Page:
I wrestle my way out of my coat, hat, neck gater, mittens, and snow pants. They fall wet and forgotten to the floor near the back door. I eagerly push my way into the kitchen, past the laundry and my siblings' other forgotten coats and boots to announce my big news: Yes, I have chicken pox! The doctor said so. Now I have to lay in bed and miss school and be with Mama all day long while itching everywhere. Before I could get any of it out of my pursed lips, my little brother tumbles down the back stairs and erupts: "Your imaginary friend Ben is now MY friend." He must have been five, maybe four years old. He already knew how to make my heart flop over.
My first lesson in forgiveness, in forgiving an actual transgression, came that day. My imaginary friend Ben was my best friend. And that day, after my little brother proclaimed it to be thus, he took him over, and I never saw him again, or rather, never talked with him or imagined with him. On top of itching like h-e-double-hockey-sticks, my brother thieved away my bestie.
I ran past him up the red shag carpeted steep stairs, down the hall past the closet Ben used to live in, to the bedroom I shared with my transgressing brother. Slamming the door had never felt so good. Later when my mom slipped in to apply Calamine lotion like sunscreen in July, she gently asked if I was ready to forgive my brother. Noper.
That afternoon, that early evening, my mother's words opened my eyes. It was the first time I realized that the prayer we said in our family Rosary, the Our Father, actually meant I was supposed to forgive. It wasn't just a prayer about calling God my Father, or asking to "Give us this day our daily bread" like that ceramic bread serving dish my Grandma used on fancy occasions. God had given us this direct instruction: forgive as I forgive you. And He meant it. (My brother did apologize and I forgave him, but Ben was lost forever.)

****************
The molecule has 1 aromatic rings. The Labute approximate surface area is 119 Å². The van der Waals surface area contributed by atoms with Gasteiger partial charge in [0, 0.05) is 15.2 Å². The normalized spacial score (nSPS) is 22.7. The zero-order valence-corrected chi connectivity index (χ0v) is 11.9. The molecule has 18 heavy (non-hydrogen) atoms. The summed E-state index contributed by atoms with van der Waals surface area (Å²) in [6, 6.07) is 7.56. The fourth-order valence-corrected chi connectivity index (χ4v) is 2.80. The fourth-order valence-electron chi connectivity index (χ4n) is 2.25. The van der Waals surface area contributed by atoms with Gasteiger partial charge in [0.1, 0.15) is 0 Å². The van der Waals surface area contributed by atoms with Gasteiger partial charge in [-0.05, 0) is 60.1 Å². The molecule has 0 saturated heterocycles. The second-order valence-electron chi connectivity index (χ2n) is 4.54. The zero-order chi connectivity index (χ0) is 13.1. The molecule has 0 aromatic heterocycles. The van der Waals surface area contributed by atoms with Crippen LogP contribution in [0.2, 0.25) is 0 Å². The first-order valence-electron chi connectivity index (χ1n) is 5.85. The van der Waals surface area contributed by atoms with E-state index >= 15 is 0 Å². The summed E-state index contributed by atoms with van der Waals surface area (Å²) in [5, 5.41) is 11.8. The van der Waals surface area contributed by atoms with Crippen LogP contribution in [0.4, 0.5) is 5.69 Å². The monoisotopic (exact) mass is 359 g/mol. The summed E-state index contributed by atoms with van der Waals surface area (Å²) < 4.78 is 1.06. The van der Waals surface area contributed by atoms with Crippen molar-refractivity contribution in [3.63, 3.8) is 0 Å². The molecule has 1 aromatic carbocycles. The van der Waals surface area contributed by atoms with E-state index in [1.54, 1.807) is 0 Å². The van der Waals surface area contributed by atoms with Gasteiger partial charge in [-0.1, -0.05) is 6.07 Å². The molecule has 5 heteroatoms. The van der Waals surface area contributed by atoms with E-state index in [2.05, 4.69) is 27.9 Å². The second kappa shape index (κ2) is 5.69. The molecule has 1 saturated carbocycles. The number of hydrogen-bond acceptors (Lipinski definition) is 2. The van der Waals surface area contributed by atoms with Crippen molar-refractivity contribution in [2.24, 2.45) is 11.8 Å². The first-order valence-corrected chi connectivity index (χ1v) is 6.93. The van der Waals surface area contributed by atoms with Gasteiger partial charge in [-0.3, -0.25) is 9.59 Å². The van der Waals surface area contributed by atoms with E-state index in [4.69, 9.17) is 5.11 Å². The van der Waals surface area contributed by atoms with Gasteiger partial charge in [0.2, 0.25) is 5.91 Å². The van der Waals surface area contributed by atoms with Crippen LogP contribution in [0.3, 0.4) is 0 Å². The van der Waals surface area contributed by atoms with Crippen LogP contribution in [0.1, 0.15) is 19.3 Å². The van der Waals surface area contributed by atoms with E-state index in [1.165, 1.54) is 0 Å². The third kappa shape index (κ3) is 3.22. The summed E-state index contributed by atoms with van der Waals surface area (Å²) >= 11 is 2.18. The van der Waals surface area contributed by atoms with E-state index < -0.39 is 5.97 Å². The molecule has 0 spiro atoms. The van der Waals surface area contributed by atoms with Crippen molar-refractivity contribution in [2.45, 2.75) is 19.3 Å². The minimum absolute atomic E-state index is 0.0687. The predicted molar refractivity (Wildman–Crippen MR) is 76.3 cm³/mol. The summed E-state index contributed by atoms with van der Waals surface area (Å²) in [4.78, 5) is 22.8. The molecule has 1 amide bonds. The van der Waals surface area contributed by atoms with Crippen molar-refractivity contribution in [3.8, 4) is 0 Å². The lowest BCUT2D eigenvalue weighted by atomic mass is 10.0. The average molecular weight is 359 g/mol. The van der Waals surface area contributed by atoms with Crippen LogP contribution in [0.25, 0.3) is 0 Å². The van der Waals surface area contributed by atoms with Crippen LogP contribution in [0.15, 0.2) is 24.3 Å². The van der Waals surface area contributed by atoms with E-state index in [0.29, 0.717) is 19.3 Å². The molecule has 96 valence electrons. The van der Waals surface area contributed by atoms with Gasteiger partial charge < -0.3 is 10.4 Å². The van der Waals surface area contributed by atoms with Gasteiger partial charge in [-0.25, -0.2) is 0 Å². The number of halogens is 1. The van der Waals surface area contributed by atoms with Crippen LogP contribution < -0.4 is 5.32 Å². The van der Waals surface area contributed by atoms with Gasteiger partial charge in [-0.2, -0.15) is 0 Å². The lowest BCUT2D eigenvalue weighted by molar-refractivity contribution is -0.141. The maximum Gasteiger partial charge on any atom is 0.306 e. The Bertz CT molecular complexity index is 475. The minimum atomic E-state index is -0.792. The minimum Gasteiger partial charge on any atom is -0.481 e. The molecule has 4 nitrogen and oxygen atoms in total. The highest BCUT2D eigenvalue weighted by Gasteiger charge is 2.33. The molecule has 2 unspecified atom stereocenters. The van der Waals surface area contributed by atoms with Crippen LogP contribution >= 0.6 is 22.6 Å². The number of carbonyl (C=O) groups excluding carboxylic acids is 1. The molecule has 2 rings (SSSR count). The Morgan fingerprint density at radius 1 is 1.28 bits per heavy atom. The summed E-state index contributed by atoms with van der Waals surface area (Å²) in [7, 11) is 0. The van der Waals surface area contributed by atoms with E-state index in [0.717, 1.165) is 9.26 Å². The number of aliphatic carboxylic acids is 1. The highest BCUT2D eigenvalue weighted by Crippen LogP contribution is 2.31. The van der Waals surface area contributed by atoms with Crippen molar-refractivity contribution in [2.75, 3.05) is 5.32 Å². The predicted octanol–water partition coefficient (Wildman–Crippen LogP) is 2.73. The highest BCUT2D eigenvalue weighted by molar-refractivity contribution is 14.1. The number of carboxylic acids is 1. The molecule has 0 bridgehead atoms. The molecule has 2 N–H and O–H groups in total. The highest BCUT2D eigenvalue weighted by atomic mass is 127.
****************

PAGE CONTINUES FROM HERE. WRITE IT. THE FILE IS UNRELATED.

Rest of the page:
I still live out the struggle to forgive my four siblings, all of us grown up now. We're a tight-knit bunch, but lingering annoyances can fester into full-blown feuds if we don't apply that dose of forgiveness. Chewing over comments or what-that-text-meant can undermine the love I know we believe in living out for each other. Every single day, we're supposed to forgive and let that stuff GO.
Jesus couldn't be more clear in today's Gospel. This is no hidden message in a parable about agrarian lords or sniveling servants. It's straight-up instructions, a challenge, a call. Can you heed it today? Can I?
What's hurting on your heart that you need to address and forgive? Even just to yourself or to God our Father in prayer? Maybe even to the person who's transgressing? Take a breath. Make the decision to forgive.
Nell O'Leary is an attorney turned stay-at-home mom to four lovelies. She and her husband live in the great city of Saint Paul. You can find out more about her here.